Despite the apparent disregard for the administration’s policy on social media posts, Adelup refused to comment further.
Meanwhile, Sen. Regine Biscoe Lee wasn’t shy about speaking out against Palacios’ attack on her colleague.
“Mr. Palacios’ comments say more about him than they could ever say about Senator Nelson,” Biscoe Lee said in an official statement. “As Thanksgiving approaches, we should all be thankful that January is just 42 days away.” Guam’s first woman governor and her administration will take the reins of government the first week of the New Year, at the same time the island’s first woman-majority legislature is sworn in.
After the multimedia backlash to his Facebook post, it appeared that Palacios has removed the post from his page. Nelson responded with a written statement toward the end of the workday.
“While recent comments made by an Adelup appointee do not deserve the dignity of a response, it would also be unfair for me to remain silent,” she said. “Allowing people in power to think that hurting women is acceptable is an injustice to all women.
“Women are resilient and compassionate, we have earned our place and we no longer have to defend ourselves against chauvinism. As a woman, a veteran and your servant leader, I will continue to advocate for women being oppressed and undervalued. We will continue to create spaces for leadership, purposeful activism and change, unapologetically.”
Acting Speaker of the Legislature Sen. Therese Terlaje (D) has written a letter asking Gov. Calvo to reconsider Palacios’ appointment to Dept. of Corrections in order to, “remove the seeming endorsement of the appointee’s behavior.”
All three of these outspoken female lawmakers have been reelected to the 35th Guam Legislature.
By 6:02 p.m., Palacios had finally issued a public apology, and by 8:11 p.m., the Office of the Governor was declaiming Palacios’ Facebook post.
Addressing “Dear Newsrooms,” Palacios expressed his regret.
“I wholeheartedly apologize for a social media post made this morning. I have since removed the post. During a very frank conversation with my superiors, I was reminded that this administration does not condone unprofessional behavior. To Sen. Nelson: I am sorry. To the people of Guam, dispensa yu.”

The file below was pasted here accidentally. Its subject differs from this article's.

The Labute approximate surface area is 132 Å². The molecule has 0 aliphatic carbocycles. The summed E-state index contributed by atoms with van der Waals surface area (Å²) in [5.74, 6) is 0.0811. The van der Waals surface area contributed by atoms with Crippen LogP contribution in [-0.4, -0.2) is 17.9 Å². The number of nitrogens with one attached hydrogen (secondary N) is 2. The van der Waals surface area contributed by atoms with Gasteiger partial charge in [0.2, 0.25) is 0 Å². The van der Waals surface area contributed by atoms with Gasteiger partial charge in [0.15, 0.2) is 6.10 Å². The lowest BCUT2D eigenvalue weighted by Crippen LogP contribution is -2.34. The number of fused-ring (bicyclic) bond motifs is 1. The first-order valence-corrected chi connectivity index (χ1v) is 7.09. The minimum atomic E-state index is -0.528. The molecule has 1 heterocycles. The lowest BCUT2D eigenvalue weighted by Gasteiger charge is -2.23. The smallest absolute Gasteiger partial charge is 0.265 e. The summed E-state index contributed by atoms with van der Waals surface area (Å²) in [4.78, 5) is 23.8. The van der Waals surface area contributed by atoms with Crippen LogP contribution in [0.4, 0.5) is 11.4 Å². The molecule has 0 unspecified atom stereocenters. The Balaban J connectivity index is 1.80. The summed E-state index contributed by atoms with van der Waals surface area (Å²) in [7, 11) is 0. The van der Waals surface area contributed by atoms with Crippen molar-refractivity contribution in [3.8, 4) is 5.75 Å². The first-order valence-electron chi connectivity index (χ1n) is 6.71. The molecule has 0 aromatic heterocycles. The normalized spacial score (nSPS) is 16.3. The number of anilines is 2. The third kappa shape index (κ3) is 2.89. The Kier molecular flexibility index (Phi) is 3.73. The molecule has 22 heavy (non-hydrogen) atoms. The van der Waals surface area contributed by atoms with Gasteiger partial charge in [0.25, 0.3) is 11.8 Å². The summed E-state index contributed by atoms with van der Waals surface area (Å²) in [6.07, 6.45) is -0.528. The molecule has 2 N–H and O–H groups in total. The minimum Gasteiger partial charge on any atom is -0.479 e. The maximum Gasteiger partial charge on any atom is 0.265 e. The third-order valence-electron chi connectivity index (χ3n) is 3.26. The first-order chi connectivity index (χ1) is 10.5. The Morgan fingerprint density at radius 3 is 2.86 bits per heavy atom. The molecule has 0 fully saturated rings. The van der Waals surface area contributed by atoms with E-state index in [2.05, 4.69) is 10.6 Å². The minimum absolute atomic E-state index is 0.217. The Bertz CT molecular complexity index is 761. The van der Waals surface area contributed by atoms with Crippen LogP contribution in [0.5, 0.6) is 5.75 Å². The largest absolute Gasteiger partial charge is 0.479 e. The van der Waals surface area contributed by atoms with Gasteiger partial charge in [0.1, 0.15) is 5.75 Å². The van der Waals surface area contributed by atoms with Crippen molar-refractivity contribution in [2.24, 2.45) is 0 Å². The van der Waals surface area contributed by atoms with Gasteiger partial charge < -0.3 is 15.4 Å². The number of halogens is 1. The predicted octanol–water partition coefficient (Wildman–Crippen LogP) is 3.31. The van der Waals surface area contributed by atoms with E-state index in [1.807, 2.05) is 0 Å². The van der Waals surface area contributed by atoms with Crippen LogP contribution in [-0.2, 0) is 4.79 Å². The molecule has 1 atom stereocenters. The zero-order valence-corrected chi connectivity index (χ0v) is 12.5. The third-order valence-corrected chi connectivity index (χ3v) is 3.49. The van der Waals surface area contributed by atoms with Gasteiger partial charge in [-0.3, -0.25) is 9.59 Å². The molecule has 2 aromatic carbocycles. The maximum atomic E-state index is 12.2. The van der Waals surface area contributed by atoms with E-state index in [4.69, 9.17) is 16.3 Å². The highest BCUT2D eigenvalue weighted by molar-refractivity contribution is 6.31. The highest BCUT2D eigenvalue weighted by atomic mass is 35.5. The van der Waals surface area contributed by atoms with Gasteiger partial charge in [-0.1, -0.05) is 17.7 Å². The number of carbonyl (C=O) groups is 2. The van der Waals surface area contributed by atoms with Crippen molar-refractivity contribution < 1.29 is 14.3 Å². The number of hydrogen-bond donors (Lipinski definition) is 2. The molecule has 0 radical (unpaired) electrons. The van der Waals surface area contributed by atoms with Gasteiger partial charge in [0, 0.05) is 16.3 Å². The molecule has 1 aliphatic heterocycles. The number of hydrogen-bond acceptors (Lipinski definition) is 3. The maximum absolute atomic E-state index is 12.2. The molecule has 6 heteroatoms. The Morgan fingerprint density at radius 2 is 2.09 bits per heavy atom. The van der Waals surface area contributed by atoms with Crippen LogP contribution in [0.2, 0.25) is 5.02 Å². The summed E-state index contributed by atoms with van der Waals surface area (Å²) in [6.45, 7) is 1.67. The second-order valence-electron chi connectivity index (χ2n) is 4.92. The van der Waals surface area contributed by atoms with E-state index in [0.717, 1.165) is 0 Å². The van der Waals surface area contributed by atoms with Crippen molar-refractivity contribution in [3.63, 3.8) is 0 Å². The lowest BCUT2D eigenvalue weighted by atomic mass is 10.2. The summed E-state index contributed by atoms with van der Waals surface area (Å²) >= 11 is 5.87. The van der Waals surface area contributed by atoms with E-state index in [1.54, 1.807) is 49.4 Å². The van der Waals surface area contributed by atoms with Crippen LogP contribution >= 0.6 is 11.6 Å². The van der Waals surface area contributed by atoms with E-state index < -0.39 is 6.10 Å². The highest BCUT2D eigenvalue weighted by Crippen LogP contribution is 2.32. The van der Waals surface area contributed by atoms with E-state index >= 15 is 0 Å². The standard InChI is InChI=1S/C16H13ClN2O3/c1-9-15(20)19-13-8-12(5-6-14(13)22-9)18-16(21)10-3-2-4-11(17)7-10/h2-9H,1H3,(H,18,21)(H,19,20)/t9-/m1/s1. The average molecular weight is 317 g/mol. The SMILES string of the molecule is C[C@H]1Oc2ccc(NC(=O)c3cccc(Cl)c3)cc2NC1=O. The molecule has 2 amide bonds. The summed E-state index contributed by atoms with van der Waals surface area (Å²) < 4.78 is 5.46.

Here is the full official statement from Adelp:
The Chief of Staff has redressed Eric Palacios regarding unprofessional comments posted on social media. COS reminded him that as public servants we must hold ourselves to a certain level of decorum at all times.
Governor Calvo has tasked the Chief of Staff to remind all cabinet members and senior staffers that we have a job to do – and not much time left to do it. The Governor noted that as public servants we must remain committed to serving our island community.
“Women have played a large role in the successes of this Administration and I want to make it very clear that I hold members of my Cabinet and all staffers to a higher standard at all times. My focus during these waning days is on our island’s stability and a smooth transition with the incoming administration,” stated Governor Calvo.
Throughout his tenure, Governor Calvo has appointed women to high-level positions in his administration — from his Chief Legal Advisor to his Deputy Chief of Staff, to director and deputy positions at the Department of Administration, the Department of Revenue and Taxation, Guam Memorial Hospital, the Department of Labor — just to name a few.
Palacios is serving as Acting Director of the Department of Corrections while Director Tony Lamorena is off island.